In The Future is Female Coaches series, we’re celebrating the women of our sports who are leading, inspiring, and making us all stronger. Every week we’ll be featuring interviews with female coaches about their experiences and insights working across a variety of aspects and disciplines within the running and fitness space.
This week we’ve interviewed Chavo Hodges, the founder and one of the instructors at GrillzandGranola, a group fitness class built around creating a culturally-attuned, supportive and inclusive fitness community. Chavo's passion and vision have taken GrillzandGranola's reach far beyond fitness classes to providing community mental health support, addressing corporate wellness, and creating partnerships with non-profits to support community-based initiatives.You can follow Chavo at @ccchavonne @grillzandgranola and email her at firstname.lastname@example.org.
How did you get your start in the fitness space? How have your involvement and interests changed over time?
Towards the end of 2015, I hit an emotional rock bottom. I was going through a divorce, mismanaging my panic disorder and trying to navigate my life as a twenty-something. All of these life changes caused me to spiral into a depression and in many ways, self-sabotage. Rather than confronting my poor mental health, I decided to keep myself busy by going to the gym on the weekdays and partying excessively on the weekends because I could not afford to go to therapy. After a few weeks of partying, I quickly learned that alcohol only made my depression and anxiety worse.
I started working out more because it made me feel better. I eventually decided to become an instructor, and have seen my interests shift from aerobics and resistance training to biking, low impact movements and stretching.
What inspired you to start Grillz & Granola?
I was listening to trap music, specifically Drake & Future's "What A Time to Be Alive" mixtape and working out four times per week, and asked myself “why are there no workout classes set to trap music?” I was over taking Zumba and Tabata classes at my gym, so I held on to the idea to create a class called TrapAerobics. It just clicked in my head. From there, my interest in fitness really took off.
Within 9 months, I legally set up my business GrillzandGranola, created a business plan, became a certified group fitness instructor, etc and acted on my idea. Since my professional background is in training & development, I created a project plan and course brief, and worked on it every single night after work. By June of 2016, I launched my first TrapAerobics class.
Did you have any coaches in your athletic history who particularly shaped your experience of sports or impacted your own approach to coaching?
I had a soccer coach named Denunzio, and he kind of set the stage for how I coach people now. He always started with the Why, and reminded us that we were all in this together. I played on a winning team that was super community oriented. When I am coaching I always explain why we’re doing certain movements.
What drives you as a coach and a leader in the fitness space? What impact do you most hope to have?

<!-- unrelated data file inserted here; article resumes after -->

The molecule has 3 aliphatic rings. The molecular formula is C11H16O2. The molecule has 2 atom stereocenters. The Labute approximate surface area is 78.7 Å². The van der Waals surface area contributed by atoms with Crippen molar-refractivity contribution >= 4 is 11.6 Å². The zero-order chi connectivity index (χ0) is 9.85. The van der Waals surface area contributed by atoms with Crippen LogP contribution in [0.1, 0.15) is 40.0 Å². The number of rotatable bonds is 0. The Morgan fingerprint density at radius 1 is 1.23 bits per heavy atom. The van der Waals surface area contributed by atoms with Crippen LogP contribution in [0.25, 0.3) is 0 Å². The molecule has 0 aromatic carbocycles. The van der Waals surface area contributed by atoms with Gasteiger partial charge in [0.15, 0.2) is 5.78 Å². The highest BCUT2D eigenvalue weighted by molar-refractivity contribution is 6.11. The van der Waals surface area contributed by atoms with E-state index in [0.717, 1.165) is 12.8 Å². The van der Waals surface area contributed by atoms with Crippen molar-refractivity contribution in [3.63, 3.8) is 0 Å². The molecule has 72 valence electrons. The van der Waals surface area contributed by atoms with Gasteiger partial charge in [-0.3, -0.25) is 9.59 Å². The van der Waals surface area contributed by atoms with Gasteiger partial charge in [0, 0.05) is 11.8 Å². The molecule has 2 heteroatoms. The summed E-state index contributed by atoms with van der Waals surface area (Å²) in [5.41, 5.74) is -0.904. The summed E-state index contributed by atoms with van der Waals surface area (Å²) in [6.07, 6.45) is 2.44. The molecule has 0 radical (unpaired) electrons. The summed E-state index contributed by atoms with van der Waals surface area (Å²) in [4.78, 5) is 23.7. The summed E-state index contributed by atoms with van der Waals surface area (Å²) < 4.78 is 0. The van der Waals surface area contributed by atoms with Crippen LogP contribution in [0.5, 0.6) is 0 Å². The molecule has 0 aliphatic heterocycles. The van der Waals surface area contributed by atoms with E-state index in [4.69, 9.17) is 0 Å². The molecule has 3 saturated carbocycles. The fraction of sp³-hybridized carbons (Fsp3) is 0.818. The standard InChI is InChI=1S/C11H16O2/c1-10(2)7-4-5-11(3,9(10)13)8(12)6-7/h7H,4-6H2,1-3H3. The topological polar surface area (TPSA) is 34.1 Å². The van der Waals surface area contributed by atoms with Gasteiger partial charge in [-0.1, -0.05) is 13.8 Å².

I am mainly driven by my belief that energy cannot be created or destroyed, but it can be transferred. Exercise can transform energy from negative positive. I hope to give people the agency to master their energy.
What is your coaching philosophy?
I always say, “if you want things that you have never had, you have to do things that you have never done.”
The past few months have been so challenging and isolating for many people. How have you maintained a sense of community for your members during COVID?
Genny and I launched TrapAerobics Online, a complete live workout program powered by women of color instructors and practitioners. We have been teaching 30+ classes per month more than 5x per week and have subscribers from all over North America. To maintain a sense of community we make space for meditation and light banter after each class. We share resources as frequently as how we can meet the needs of our community.
Your stated mission for GrillzandGranola is to make culturally-attuned fitness experiences available to underrepresented women of color. What are the biggest barriers or challenges you see in making fitness more inclusive and accessible? What steps can coaches, trainers, and communities take to change this?
Within the fitness industry, there’s a significant lack of representation of women of color, specifically Black and Latina women in classes, fitness magazines and studio/ company ownership. To me, less representation creates self-conscious participation which equates to more health disparities. When you look at the statistics, the number one cause of death amongst women of color in the U.S. is heart disease (23%) followed by cancer (21%). Additionally, more than 45% of Hispanic and Black women are overweight.
One way that coaches and trainers can help change this is to be more inclusive and body-positive in their studios. Hire more women who don’t fit the mold of what fitness typically looks like in the U.S. Use body positive language. Provide more modifications and shy away from the whole “no pain no gain” mantra. It can make people feel defeated.
Title photo credit goes to NYC based photographer, Katie Henry, who can be found at katiehenryphotography.com or @k.henry on Instagram.